Juan Ponce de León
Spanish Explorer and Conqueror
Juan Ponce de León was born at San Servas in the province of Campos in 1460. There is no record of his parents although it is known that he descended from the ancient family of León through the marriage of one of the Ponces to Doña Aldonza de León, a daughter of Alfonso IX. As a youngster Ponce de León served as page to Pedro Nuñuz de Guzmán, later the tutor of the brother of Charles V, the Infante Don Fernando. On Columbus' second voyage in 1493, Ponce sailed to Hispaniola.
When Nicolás Ovando came to Hispaniola in 1502 as governor, he found the natives in a state of revolt, and in the war which followed Ponce rendered such valuable services that he was appointed Ovando's lieutenant with headquarters in a town in the eastern part of the island. While here, he heard from the Indians that there was much wealth in the neighboring Island of Buriquien (Porto Rico), and he obtained permission to visit it in 1508, where he discovered many riches. For his work in this expedition he was appointed Adelantado or Governor of Boriquien.
Although he had subdued the natives, he was soon removed from office, but not until he had amassed a considerable fortune. During this time stories were prevalent of a famous spring with powers to restore youth and vigour to those who drank the water. Maybe the Spaniards misunderstood the Indians tales because they got the idea that the fountain was situated on an island called Bimini which lay north of Hispaniola.
On 23 February, 1512, Ponce obtained from Charles V, a patent giving him jurisdiction over the island of Bimini for life, and bestowing upon him the title of Adelantado. On 3 March, 1513, he set out from San German (Porto Rico) with three ships, fitted out at his own expense. Setting his course in a northwesterly direction he reached Guanahani eleven days later where Columbus had first spotted land. Continuing his way, on Easter Sunday, 27 March, he came within sight of the coast which he named "Pascua de Florida," or feast of flowers, in honor of the day. On 2 April he landed at a spot a little to the north of the present site of St. Augustine and formally took possession in the name of the Crown. He then turned back, following the coast to its southern extremity and up the west coast to latitude 27°30', and then returned to Porto Rico. During this trip he had several encounters with the natives, who showed great courage and determination in their attacks, which probably accounts for the fact that Ponce did not attempt to found a settlement or penetrate into the interior in search of the treasure which was believed to be hidden there.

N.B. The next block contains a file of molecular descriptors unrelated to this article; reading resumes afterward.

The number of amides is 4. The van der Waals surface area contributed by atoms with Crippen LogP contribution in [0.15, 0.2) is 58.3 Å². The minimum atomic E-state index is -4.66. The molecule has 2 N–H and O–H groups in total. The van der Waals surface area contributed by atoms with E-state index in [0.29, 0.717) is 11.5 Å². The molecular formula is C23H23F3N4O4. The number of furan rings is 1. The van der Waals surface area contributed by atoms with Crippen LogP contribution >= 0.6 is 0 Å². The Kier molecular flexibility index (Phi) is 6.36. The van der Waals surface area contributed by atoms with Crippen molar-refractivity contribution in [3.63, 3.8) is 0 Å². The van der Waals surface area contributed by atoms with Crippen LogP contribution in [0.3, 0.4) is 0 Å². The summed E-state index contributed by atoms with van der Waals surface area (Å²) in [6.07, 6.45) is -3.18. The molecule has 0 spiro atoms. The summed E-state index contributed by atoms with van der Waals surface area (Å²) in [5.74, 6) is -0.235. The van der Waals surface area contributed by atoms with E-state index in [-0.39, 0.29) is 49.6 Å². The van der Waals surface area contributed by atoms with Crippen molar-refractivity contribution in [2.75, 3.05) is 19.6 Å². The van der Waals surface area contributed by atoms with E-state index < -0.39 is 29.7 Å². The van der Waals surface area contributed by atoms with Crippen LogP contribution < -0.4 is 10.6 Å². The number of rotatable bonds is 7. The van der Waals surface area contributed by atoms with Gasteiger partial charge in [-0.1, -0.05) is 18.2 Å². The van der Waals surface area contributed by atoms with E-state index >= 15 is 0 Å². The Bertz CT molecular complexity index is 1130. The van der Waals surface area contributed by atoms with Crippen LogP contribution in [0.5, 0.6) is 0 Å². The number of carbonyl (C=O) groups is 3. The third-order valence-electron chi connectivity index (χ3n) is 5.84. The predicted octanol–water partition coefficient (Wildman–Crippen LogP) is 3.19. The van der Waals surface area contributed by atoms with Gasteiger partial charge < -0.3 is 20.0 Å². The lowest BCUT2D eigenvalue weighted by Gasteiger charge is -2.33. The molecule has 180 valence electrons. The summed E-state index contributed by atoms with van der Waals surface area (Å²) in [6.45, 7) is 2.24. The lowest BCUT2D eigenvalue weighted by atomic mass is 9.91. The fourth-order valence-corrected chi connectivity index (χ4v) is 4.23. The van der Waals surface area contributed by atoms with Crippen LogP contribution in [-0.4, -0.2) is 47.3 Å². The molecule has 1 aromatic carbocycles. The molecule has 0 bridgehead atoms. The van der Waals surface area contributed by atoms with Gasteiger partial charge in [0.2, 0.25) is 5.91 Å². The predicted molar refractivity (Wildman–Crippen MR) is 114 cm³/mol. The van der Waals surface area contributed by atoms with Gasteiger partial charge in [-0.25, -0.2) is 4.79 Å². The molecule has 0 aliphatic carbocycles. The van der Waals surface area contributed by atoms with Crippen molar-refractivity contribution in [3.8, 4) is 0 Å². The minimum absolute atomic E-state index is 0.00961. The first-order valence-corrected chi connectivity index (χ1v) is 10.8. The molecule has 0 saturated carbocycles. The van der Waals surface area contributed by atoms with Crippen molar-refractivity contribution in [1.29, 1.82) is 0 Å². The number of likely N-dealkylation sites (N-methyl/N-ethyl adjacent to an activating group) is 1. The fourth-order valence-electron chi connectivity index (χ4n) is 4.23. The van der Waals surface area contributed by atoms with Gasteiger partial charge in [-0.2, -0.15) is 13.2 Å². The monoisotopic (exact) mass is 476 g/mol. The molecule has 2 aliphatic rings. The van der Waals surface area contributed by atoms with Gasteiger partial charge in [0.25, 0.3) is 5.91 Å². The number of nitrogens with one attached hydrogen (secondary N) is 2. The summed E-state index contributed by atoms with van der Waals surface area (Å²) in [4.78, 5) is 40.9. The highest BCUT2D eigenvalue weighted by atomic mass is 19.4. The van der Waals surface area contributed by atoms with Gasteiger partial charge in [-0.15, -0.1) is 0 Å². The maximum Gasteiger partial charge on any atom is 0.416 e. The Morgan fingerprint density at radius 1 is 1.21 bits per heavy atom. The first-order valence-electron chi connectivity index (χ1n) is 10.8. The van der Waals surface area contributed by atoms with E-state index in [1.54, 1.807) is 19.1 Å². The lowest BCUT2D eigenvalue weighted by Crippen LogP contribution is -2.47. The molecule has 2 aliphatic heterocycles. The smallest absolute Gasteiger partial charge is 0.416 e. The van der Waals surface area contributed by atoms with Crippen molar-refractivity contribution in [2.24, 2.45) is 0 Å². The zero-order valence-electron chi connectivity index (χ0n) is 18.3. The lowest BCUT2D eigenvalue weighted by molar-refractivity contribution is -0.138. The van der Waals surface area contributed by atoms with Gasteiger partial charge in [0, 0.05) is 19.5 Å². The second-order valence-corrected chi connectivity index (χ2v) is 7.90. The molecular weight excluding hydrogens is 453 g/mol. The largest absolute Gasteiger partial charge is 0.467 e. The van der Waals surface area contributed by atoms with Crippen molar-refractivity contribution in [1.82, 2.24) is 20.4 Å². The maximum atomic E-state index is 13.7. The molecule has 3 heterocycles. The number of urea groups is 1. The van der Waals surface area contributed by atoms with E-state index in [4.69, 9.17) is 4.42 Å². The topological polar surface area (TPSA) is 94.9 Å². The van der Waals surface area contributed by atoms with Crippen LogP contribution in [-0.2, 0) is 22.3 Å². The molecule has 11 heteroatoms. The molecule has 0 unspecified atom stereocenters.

Although his first voyage had been without result as far as the acquisition of gold and slaves, and the discovery of the "fountain of youth" were concerned, Ponce determined to secure possession of his new discovery. Through his friend, Pedro Nuñez de Guzmán, he secured a second grant dated 27 September, 1514, which gave him power to settle the Island of Bimini and the Island of Florida, for such he thought Florida to be. In 1521 he set out with two ships and landing upon the Florida coast, just where, it is not known, he was furiously attacked by the natives while he was building houses for his settlers. Wounded and driven off the land he set sail for Cuba where he died from the wound.
An important discovery, unrecognized by Ponce de León, was the existence of a river in the ocean later called the Gulf Stream. Although they had the wind on their side, the powerful Gulf Stream pushed them back. Two of the ships anchored, but one was carried away. The pilot, Anton de Alaminos, did understand the importance of the discovery. By riding the current, the ships could be carried to a point where the winds would carry them back to Spain. Six years later, Alaminos proved his theory by bringing treasure from Mexico to the King of Spain with the aid of the Gulf Stream. This became the route of the later treasure ships.
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